Missile data found on hard drives
Sensitive information for shooting down intercontinental missiles as well as bank details and NHS records was found on old computers, researchers say.
Of 300 hard disks bought randomly at computer fairs and an online auction site, 34% still held personal data.
Researchers from BT and the University of Glamorgan bought disks from the UK, America, Germany, France and Australia.
The information was enough to expose individuals and firms to fraud and identity theft, said the researchers.
Professor Andrew Blyth said: “It’s not rocket science – we used standard tools to analyse the data”.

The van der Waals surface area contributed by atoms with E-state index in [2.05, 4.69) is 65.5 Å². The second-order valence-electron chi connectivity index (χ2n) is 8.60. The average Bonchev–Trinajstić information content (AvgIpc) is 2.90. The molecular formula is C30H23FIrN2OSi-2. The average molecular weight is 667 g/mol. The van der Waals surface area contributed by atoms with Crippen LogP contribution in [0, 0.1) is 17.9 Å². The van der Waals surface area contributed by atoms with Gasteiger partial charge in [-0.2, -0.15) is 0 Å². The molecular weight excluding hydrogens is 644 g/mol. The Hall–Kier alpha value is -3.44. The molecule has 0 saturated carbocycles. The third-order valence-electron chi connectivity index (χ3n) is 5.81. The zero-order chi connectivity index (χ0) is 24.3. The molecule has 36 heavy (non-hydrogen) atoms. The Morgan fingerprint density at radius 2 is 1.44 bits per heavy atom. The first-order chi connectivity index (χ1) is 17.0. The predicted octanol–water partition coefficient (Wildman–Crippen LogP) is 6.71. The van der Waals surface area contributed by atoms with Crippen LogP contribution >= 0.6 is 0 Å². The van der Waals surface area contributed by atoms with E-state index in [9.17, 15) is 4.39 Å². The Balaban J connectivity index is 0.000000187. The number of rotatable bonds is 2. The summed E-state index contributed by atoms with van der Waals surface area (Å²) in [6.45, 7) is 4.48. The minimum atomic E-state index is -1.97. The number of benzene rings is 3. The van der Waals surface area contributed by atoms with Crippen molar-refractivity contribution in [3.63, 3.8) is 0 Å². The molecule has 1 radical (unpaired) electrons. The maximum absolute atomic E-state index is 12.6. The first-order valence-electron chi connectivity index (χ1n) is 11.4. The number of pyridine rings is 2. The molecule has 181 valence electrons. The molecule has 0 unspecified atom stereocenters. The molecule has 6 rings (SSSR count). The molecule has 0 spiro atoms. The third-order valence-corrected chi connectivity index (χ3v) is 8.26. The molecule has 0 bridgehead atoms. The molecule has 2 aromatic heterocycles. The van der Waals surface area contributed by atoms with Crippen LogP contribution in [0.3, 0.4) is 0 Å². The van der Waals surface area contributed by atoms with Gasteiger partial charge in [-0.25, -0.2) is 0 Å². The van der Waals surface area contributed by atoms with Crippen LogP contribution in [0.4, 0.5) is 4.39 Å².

The research involving the Welsh campus was led by BT’s Security Research Centre and included researchers at Edith Cowan University in Australia and Longwood University in the US.
In addition to finding bank account details and medical records, the work unearthed job descriptions and personal identity numbers as well as data about a proposed $50bn currency exchange through Spain.
While the whole report is not ready the details found on this study are extremely critical, all these information are not properly encrypted or secured is just a surprise. Be sure to make your hard drive securely wiped or is strongly encrypted to not worry about any data stored on the HD .
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